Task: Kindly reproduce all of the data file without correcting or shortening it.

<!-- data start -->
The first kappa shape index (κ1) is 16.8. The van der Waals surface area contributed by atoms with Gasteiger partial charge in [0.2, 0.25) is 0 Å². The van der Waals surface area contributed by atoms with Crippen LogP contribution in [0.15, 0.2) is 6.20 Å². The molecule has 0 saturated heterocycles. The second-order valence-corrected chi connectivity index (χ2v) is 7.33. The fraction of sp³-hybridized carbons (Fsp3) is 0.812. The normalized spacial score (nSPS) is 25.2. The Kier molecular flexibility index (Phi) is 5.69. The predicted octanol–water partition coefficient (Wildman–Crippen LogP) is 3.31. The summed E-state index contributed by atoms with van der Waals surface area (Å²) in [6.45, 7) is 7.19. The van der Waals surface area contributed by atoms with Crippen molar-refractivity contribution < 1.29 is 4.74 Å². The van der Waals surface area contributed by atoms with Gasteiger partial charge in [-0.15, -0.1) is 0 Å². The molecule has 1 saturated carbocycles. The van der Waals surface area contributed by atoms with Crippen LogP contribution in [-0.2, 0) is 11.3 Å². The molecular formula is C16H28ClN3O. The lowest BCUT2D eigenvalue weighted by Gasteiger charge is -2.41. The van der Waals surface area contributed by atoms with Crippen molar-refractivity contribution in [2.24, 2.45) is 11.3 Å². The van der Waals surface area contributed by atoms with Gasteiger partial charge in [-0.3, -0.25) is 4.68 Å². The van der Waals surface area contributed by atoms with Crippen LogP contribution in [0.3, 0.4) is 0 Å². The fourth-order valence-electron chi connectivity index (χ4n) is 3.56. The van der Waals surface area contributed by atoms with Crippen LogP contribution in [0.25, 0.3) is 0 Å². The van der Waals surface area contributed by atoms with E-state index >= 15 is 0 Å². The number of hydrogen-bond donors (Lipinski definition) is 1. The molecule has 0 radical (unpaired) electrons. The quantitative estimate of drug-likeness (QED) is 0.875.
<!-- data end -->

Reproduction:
The first kappa shape index (κ1) is 16.8. The van der Waals surface area contributed by atoms with Gasteiger partial charge in [0.2, 0.25) is 0 Å². The van der Waals surface area contributed by atoms with Crippen LogP contribution in [0.15, 0.2) is 6.20 Å². The molecule has 0 saturated heterocycles. The second-order valence-corrected chi connectivity index (χ2v) is 7.33. The fraction of sp³-hybridized carbons (Fsp3) is 0.812. The normalized spacial score (nSPS) is 25.2. The Kier molecular flexibility index (Phi) is 5.69. The predicted octanol–water partition coefficient (Wildman–Crippen LogP) is 3.31. The summed E-state index contributed by atoms with van der Waals surface area (Å²) in [6.45, 7) is 7.19. The van der Waals surface area contributed by atoms with Crippen molar-refractivity contribution < 1.29 is 4.74 Å². The van der Waals surface area contributed by atoms with Gasteiger partial charge in [-0.15, -0.1) is 0 Å². The molecule has 1 saturated carbocycles. The van der Waals surface area contributed by atoms with Crippen LogP contribution in [-0.2, 0) is 11.3 Å². The molecular formula is C16H28ClN3O. The lowest BCUT2D eigenvalue weighted by Gasteiger charge is -2.41. The van der Waals surface area contributed by atoms with Crippen molar-refractivity contribution in [2.24, 2.45) is 11.3 Å². The van der Waals surface area contributed by atoms with Gasteiger partial charge in [-0.3, -0.25) is 4.68 Å². The van der Waals surface area contributed by atoms with Crippen LogP contribution in [0.3, 0.4) is 0 Å². The fourth-order valence-electron chi connectivity index (χ4n) is 3.56. The van der Waals surface area contributed by atoms with Crippen LogP contribution in [0.25, 0.3) is 0 Å². The van der Waals surface area contributed by atoms with E-state index >= 15 is 0 Å². The number of hydrogen-bond donors (Lipinski definition) is 1. The molecule has 0 radical (unpaired) electrons. The quantitative estimate of drug-likeness (QED) is 0.875.